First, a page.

There is no one-size-fits-all approach for most parenting challenges, including the dilemma you’ve written about. Deciding how best to comfort a child who is upset requires that parents openly talk about their thoughts and feelings, and what their goals are for their child. Then they need to come to some agreement that respects where their child is developmentally and also takes into account both partners' perspectives.
At 15 months, your son is still developing the ability to manage his emotions. (In fact, this is a skill that takes many years to develop.) The way he learns to cope with strong feelings—like fear or anger—is by looking to you for help. When he is scared or hurt and you comfort him, he learns how to calm himself down. When he is angry, he learns how to manage his frustration when you show him how, such as by giving him the words for his feelings or showing him how he can stamp his feet when he is mad. Developmentally, he is too young to be left alone to figure these things out. He still needs your help with comforting, soothing, and dealing with strong feelings.
Your husband’s concern that comforting your son will interfere in his learning how to be independent and handle challenges is not uncommon. This belief often comes from the messages people received from their families as they were growing up. And of course, it may also be a result of a person's ideas about gender—that for a boy to be "tough," he shouldn't cry or need help when upset. The truth is that if you don’t offer your son comfort and support when he needs it, he may grow to feel insecure and less trusting of you, which in the end might actually make him less confident and able to handle challenges.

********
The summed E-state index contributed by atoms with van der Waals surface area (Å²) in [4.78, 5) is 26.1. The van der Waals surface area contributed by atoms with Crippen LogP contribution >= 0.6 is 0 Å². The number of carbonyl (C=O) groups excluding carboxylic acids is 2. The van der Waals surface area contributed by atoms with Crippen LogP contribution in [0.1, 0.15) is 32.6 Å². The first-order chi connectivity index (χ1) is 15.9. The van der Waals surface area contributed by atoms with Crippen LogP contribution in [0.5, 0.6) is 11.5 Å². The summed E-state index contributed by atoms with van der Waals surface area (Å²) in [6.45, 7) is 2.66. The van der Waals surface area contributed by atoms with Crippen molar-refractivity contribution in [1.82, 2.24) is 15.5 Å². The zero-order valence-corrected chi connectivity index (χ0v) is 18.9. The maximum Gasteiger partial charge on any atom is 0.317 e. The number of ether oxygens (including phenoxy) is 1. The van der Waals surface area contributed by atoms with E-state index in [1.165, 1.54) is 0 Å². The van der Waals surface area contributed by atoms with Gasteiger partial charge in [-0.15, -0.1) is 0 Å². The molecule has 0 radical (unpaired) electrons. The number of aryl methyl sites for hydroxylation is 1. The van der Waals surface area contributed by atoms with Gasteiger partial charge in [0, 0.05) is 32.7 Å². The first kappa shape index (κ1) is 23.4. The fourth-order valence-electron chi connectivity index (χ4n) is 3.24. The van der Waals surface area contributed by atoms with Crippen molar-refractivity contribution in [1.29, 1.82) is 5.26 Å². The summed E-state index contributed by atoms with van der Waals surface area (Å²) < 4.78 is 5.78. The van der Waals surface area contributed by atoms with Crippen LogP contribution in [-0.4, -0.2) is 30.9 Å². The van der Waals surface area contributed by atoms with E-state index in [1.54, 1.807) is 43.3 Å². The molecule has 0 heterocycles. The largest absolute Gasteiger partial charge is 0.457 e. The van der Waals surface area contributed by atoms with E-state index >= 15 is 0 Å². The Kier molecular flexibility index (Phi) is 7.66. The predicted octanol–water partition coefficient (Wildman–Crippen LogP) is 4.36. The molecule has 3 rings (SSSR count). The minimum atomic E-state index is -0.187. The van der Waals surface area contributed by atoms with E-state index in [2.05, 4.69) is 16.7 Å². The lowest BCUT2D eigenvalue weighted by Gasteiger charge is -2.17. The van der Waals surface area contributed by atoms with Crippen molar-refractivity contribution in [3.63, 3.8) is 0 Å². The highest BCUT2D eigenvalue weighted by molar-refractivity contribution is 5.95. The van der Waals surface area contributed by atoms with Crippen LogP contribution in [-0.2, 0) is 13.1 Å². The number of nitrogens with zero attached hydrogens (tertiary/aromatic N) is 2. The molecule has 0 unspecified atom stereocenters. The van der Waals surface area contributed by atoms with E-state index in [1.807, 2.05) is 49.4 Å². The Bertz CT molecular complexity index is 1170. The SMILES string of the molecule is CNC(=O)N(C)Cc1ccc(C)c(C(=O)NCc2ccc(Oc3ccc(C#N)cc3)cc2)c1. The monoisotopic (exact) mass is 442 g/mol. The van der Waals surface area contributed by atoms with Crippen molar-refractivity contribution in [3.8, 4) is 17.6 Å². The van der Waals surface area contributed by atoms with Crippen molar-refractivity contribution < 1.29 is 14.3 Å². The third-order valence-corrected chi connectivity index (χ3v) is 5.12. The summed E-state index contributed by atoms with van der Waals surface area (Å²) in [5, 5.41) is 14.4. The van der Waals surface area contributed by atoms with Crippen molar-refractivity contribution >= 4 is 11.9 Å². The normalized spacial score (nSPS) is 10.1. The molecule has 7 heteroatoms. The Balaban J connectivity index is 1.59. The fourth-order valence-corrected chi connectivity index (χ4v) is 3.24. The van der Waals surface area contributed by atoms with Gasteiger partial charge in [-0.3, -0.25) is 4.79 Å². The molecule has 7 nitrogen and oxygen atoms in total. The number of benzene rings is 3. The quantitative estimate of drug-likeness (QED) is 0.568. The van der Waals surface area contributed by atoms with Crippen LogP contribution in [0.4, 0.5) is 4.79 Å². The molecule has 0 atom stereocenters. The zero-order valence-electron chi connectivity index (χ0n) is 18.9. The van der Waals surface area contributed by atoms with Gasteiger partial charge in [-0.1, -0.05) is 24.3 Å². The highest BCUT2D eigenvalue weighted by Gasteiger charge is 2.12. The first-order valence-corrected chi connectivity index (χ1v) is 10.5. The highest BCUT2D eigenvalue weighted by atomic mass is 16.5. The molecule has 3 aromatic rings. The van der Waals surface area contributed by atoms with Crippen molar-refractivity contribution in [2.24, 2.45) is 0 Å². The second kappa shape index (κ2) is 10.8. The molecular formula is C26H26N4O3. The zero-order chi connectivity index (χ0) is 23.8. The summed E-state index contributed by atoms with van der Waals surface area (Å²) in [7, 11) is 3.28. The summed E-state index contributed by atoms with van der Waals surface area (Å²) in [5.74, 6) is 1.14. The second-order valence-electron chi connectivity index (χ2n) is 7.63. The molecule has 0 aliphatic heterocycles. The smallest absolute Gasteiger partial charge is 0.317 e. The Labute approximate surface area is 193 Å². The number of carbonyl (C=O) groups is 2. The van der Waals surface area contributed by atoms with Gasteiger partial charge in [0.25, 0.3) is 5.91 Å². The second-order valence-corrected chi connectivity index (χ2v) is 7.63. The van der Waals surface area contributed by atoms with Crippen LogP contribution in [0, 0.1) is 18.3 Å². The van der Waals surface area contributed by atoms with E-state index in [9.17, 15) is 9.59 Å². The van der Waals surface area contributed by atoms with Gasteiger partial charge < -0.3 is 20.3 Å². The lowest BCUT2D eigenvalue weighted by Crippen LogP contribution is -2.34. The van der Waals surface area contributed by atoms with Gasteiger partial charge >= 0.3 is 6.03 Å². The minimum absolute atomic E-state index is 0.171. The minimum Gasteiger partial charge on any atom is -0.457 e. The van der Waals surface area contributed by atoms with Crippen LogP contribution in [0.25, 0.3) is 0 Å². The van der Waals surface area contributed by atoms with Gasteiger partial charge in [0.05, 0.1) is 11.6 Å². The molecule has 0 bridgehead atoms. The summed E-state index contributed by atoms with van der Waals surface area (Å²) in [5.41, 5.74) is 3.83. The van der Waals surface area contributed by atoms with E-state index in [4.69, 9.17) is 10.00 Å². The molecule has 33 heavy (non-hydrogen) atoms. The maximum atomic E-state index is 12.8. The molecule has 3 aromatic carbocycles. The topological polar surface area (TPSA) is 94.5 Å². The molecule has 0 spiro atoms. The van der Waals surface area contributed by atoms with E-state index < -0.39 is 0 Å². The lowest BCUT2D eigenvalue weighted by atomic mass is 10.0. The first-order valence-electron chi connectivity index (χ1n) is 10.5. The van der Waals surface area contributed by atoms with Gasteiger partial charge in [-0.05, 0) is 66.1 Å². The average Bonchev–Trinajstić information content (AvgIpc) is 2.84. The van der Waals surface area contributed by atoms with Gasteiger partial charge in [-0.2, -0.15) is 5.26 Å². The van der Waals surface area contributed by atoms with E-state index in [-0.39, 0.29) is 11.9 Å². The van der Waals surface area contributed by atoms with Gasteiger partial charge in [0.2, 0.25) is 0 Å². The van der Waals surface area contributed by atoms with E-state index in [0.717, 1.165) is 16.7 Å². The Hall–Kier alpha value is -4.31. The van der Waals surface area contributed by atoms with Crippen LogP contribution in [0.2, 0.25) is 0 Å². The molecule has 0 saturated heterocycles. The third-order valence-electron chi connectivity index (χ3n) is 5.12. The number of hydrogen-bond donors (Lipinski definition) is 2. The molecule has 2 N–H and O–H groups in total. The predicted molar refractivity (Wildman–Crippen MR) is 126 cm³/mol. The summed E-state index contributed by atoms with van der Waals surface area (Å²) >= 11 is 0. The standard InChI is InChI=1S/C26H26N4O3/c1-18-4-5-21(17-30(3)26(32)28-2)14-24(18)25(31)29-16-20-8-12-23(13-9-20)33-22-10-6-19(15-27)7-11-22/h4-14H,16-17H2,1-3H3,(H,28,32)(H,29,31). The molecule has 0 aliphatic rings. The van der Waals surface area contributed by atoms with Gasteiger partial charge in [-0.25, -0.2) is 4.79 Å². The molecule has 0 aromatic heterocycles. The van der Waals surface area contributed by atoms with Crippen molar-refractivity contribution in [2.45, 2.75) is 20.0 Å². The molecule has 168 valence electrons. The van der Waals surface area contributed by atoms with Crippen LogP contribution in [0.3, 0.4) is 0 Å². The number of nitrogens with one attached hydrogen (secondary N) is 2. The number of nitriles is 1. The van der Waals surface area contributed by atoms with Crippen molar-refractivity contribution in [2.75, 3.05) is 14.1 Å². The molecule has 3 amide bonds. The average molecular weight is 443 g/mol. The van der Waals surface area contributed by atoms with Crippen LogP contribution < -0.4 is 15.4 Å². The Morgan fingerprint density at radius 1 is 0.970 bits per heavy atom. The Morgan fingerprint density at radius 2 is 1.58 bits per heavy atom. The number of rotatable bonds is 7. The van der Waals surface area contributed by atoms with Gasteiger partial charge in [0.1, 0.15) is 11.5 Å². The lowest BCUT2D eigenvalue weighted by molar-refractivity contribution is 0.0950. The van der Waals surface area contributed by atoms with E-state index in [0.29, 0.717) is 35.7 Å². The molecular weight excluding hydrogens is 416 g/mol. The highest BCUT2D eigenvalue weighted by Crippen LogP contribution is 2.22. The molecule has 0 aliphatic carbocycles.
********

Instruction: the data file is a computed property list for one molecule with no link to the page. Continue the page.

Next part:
The following approach would respect both your and your husband’s point of view and concerns, and be helpful to your son. The first step is to validate his experience: You are mad that Johnny took your ball. Or, It hurts when you fall down. Next, provide him with the support and comfort he needs to feel safe and secure again. Once he has calmed down, he can focus his energy on the very important step of figuring out how to solve the problem.
Here's how it might look in "real-life." Your son falls down and bumps his knee as he's playing a chasing game with you. He starts to cry. You or your husband say something like, Uh oh! You fell down. (Use a loving, but matter-of-fact voice, not one that is overly concerned or panicky since kids pick up on their parents' cues about how to feel in different situations.) Then you provide some physical comfort, perhaps a hug, or a gentle touch to his knee, and encourage him to play again, letting him know you think he can do it. By combining your approaches, you and your husband can team up in this extreme sport known as parenting.
Rebecca Parlakian, Senior Parenting Resources Writer and
Claire Lerner, LCSW, Director of Parenting Resources, ZERO TO THREE
Terrie Rose, PhD, President and Founder, Baby’s Space
Ross Thompson, PhD, Professor of Psychology, University of California at Davis
Robert Weigand, MS, IMH-E, Director, Child Development Laboratory,
Arizona State University